Back in the mid 1980s, I used to frequent a little music store in town that specialized in importing so-called “alternative records.” The store owner, knowing my tastes, suggested I pick up a six song E.P. by a brand new roots rock group called The Georgia Satellites.
Little did either of us know that by 1986 the band would get signed to a major label and release a full length album containing the built in classic rock radio staple, “Keep Your Hands to Yourself.” This, coupled with the album’s relatively clean and straight production, effectively killed their indie standing in the alt rock community, and I moved on in my search for cool rock ‘n’ roll bands.
But time heals all wounds, and the Satellites became one of my all time favorite bands anyway, despite what I considered their initial stumble out of the gate. Going back to their first, self titled album, I’m still not happy with the production – the thumping cannon blast of the snare doesn’t flatter drummer Mauro Magellan, who’s otherwise part of an effective rhythm section along with bassist Rick Price.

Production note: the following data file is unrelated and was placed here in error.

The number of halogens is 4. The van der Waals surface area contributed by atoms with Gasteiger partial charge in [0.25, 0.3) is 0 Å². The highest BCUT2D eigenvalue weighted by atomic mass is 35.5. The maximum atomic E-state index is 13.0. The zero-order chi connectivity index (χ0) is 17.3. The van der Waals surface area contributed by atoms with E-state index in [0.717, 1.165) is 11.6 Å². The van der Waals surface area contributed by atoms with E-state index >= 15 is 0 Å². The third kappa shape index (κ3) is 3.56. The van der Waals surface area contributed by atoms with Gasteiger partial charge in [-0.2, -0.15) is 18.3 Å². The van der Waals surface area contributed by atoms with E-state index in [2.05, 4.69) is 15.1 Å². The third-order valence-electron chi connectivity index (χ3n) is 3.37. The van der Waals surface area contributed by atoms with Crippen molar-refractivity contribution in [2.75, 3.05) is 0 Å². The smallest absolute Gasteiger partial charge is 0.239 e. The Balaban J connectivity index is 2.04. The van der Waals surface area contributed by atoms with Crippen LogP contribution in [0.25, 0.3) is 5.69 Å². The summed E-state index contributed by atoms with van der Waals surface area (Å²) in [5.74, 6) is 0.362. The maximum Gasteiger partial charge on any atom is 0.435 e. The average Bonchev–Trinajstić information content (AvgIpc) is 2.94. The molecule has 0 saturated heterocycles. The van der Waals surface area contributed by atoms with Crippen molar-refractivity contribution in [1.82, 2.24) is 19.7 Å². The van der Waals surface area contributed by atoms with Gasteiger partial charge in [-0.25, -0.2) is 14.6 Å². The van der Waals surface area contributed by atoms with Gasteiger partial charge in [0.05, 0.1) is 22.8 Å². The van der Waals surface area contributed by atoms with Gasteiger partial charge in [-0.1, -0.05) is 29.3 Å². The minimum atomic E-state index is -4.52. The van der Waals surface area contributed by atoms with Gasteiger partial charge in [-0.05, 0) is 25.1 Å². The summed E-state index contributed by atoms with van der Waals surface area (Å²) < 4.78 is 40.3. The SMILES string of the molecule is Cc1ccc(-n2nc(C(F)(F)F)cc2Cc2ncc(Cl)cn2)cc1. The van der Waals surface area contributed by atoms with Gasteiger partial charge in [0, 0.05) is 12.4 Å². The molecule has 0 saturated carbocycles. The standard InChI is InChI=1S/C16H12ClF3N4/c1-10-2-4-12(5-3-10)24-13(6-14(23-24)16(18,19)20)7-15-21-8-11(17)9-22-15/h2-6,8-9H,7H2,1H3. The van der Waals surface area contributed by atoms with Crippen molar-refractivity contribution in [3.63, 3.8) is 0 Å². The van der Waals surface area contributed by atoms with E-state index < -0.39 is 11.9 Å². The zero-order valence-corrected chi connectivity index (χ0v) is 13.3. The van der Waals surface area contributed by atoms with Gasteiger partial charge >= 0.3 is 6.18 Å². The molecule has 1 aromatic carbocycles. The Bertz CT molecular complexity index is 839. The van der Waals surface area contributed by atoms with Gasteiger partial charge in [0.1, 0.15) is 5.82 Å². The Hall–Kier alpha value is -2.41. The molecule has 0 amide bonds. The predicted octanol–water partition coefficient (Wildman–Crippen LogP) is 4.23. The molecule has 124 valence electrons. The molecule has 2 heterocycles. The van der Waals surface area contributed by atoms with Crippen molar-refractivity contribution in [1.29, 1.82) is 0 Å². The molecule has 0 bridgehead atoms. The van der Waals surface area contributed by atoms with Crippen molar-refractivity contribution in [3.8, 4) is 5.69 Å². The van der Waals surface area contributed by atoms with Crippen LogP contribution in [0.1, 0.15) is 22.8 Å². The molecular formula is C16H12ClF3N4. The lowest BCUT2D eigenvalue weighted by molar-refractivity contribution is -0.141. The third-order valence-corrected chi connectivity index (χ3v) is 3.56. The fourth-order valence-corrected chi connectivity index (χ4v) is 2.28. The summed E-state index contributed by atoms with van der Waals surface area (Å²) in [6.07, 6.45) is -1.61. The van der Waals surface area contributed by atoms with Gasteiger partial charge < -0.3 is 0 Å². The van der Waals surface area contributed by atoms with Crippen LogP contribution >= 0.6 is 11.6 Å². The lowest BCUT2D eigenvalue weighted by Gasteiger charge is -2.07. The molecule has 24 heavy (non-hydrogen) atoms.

Lead guitarist Rick Richards also gets slighted in the mix: it only hints at the industrial strength boogie ‘n’ blues guitar racket he would practically patent one day. At least lead singer/songwriter/troublemaker Dan Baird, who wrote mast of the album’s ten songs, gets a chance to show he’s capable of more than just “Hands to Yourself.” And the cover of Rod Stewart’s “Every Picture Tells a Story” puts a different spin on the song, equal parts retribution and reinterpretation.
Some would say Dan Baird and company would go on to make better music elsewhere. One thing’s for sure: whether you consider this to be alternative rock or mainstream, if you like this album, you really owe it to yourself to check out their subsequent releases.